FON Banks Millions

How much will it take to get FON’s business off the ground in the United States? No matter what, $21.7 million is a probably a good start.

The money has come from Google, eBay’s Skype, Sequoia Capital and Index Ventures.  Some big names from Index, Skype and Cisco have also joined the FON advisory board.

Spain-based FON announced earlier this year its plans to bring service to the U.S. It’s a controversial business model that relies on customers to install software running on their Wi-Fi routers, currently limited to the Linksys WRT54GS with Linux and soon VxWorks, though more will be available in March.

To get there, they need the help of not just end user customers — who are notorious for not even turning on security, let alone upgrading firmware — but also ISPs. FON claims to have gone from 0 to 3,000 registered “Foneros” (their name for end users) in its first 90 days of business, which CEO Martin Varsavsky said in his blog, “puts us at 10 percent of our 2006 objective in only three months.”

Google, of course, has been making waves in wireless networking circles for months now, having made bids to unwire the city of San Francisco, landed the contract to provide wireless in its home city of Mountain View, California, sponsored networks in New York City, and released beta software for securing hotspot connections, among other things.

FON’s Foneros come in two types, Linuses that provide free access and thus  roam for free from AP to AP, and Bills who charge for access and in return are charged when they roam. If you’re neither, you’re an Alien and you pay at the AP of either a Linus or a Bill.

Those without technical skills are pointed at getting a FON-ready router direct from their ISP. Right now, only Spain’s Jazztel (also founded by Varsavsky) and Glocalnet, a Swedish provider, have signed on.

There’s been a bit of controversy because of reports  that U.S.-based ISP Speakeasy was mentioned by Varsavsky as having an “agreement” with FON. However, Speakeasy told Glenn Fleishman, the guru of Wi-Fi Networking News, that “No relationship, financial or otherwise, exists between Speakeasy and FON.” Speakeasy is one of the few ISPs that has always supported sharing of wireless connections, a strategy FON is duplicating. Not all ISPs do support sharing via routers (wired or wireless) and there’s a chance, probably slim, that FON could face legal challenges.

Fleishman is quoted at Om Malik’s Blog as saying, “FON as a grassroots effort seemed to me to be headed to the same dustbin that led other companies to abandon trying to get individuals and small businesses to install hardware that would turn them into hotspots… But if FON is going to use the money and connections it now appears to have to seed its network, there’s more of a likelihood of it working, especially given what seems to be a very high commitment to signing up ISPs instead of signing up users and having them worry about whether their ISP finds FON appropriate or not.”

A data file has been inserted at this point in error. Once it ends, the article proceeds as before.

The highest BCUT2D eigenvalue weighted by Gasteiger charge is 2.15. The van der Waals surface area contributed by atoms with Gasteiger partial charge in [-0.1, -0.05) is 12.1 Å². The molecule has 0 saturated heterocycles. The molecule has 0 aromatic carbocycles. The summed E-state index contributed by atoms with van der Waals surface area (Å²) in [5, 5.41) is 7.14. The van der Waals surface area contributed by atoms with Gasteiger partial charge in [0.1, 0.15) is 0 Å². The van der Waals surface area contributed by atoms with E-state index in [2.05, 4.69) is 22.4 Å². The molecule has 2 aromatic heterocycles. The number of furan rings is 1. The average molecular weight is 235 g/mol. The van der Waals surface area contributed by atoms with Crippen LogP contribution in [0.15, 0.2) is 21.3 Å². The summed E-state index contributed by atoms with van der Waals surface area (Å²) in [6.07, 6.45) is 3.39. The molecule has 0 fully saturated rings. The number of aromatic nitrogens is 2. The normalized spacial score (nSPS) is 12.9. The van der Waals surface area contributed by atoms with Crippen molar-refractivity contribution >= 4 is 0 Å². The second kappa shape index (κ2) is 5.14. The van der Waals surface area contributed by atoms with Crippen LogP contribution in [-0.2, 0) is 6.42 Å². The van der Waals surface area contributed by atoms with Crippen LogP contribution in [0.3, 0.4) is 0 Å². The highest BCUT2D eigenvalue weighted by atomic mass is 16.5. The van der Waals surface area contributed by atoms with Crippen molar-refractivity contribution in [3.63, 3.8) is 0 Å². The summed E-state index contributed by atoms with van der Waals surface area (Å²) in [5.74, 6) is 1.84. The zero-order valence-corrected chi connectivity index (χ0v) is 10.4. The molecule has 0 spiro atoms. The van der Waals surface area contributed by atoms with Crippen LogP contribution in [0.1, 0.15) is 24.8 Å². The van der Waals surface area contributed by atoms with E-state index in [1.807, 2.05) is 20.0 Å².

Fleishman said today after pondering the company that “FON is just a paid hotspot operator that wants to eschew all venue signing, installation, and management costs,” and that “Locations that want to offer free Wi-Fi will not install FON.”

FON is not alone in this business model of getting customers to upgrade existing hardware, as Speedus Corp.’s Wibiki is similar, though it promises 100 percent free Wi-Fi for users. LinSpot provides software for Macintosh users to create C2C (consumer-to-consumer) connections, with prices set to “less than half that of the cheapest big commercial provider,” according to its FAQ. Less Networks, which runs free access in parts of Austin, Texas, is available to anyone with broadband and the money to pay for it — or users can download the software to build their own hotspot.

Another new member of FON’s U.S. advisory board is “prosultant” David Isenberg. He says in his blog that, while proud to be part of it, he is “more than a bit nervous about how ready the FON implementation is for the general public. The idea, though, is wonderful. And the implementation will benefit from a culture of openness, transparency and receptiveness to suggestions from all quarters.”

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